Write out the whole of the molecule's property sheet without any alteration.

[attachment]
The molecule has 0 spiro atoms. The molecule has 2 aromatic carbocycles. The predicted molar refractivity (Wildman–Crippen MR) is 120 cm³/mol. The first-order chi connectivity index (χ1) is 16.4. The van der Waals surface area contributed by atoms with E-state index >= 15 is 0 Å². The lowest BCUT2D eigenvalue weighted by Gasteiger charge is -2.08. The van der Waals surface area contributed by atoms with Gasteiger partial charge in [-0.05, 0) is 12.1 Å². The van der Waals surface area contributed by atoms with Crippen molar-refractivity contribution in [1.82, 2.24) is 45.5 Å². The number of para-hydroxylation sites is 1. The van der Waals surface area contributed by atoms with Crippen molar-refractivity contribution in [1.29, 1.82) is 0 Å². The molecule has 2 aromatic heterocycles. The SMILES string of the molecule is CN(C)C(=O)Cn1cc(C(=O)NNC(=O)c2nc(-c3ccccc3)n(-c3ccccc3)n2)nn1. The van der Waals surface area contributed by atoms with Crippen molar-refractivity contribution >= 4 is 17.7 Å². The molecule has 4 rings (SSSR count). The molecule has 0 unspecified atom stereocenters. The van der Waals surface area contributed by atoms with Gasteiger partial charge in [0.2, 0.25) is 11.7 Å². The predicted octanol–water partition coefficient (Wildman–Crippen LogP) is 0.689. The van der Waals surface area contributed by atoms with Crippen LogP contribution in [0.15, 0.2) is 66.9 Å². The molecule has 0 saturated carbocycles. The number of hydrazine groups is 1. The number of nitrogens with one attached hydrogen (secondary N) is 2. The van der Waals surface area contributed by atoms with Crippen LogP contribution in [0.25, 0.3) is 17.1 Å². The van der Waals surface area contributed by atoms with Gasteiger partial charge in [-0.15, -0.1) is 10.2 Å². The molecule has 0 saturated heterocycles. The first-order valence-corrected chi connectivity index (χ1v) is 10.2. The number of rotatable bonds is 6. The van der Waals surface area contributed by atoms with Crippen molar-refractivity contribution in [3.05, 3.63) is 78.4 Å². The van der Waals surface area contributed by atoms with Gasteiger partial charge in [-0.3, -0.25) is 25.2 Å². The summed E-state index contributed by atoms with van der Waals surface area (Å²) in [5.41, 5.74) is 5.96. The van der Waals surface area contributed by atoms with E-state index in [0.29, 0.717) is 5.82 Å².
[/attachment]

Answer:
The molecule has 0 spiro atoms. The molecule has 2 aromatic carbocycles. The predicted molar refractivity (Wildman–Crippen MR) is 120 cm³/mol. The first-order chi connectivity index (χ1) is 16.4. The van der Waals surface area contributed by atoms with E-state index >= 15 is 0 Å². The lowest BCUT2D eigenvalue weighted by Gasteiger charge is -2.08. The van der Waals surface area contributed by atoms with Gasteiger partial charge in [-0.05, 0) is 12.1 Å². The van der Waals surface area contributed by atoms with Crippen molar-refractivity contribution in [1.82, 2.24) is 45.5 Å². The number of para-hydroxylation sites is 1. The van der Waals surface area contributed by atoms with Crippen molar-refractivity contribution in [1.29, 1.82) is 0 Å². The molecule has 2 aromatic heterocycles. The SMILES string of the molecule is CN(C)C(=O)Cn1cc(C(=O)NNC(=O)c2nc(-c3ccccc3)n(-c3ccccc3)n2)nn1. The van der Waals surface area contributed by atoms with Crippen molar-refractivity contribution >= 4 is 17.7 Å². The molecule has 4 rings (SSSR count). The molecule has 0 unspecified atom stereocenters. The van der Waals surface area contributed by atoms with Gasteiger partial charge in [0.2, 0.25) is 11.7 Å². The predicted octanol–water partition coefficient (Wildman–Crippen LogP) is 0.689. The van der Waals surface area contributed by atoms with Crippen LogP contribution in [0.15, 0.2) is 66.9 Å². The molecule has 0 saturated carbocycles. The number of hydrazine groups is 1. The number of nitrogens with one attached hydrogen (secondary N) is 2. The van der Waals surface area contributed by atoms with Crippen LogP contribution in [0.25, 0.3) is 17.1 Å². The van der Waals surface area contributed by atoms with Gasteiger partial charge in [-0.15, -0.1) is 10.2 Å². The molecule has 0 saturated heterocycles. The first-order valence-corrected chi connectivity index (χ1v) is 10.2. The number of rotatable bonds is 6. The van der Waals surface area contributed by atoms with Crippen molar-refractivity contribution in [3.05, 3.63) is 78.4 Å². The van der Waals surface area contributed by atoms with Gasteiger partial charge in [-0.3, -0.25) is 25.2 Å². The summed E-state index contributed by atoms with van der Waals surface area (Å²) in [5.41, 5.74) is 5.96. The van der Waals surface area contributed by atoms with E-state index in [0.29, 0.717) is 5.82 Å².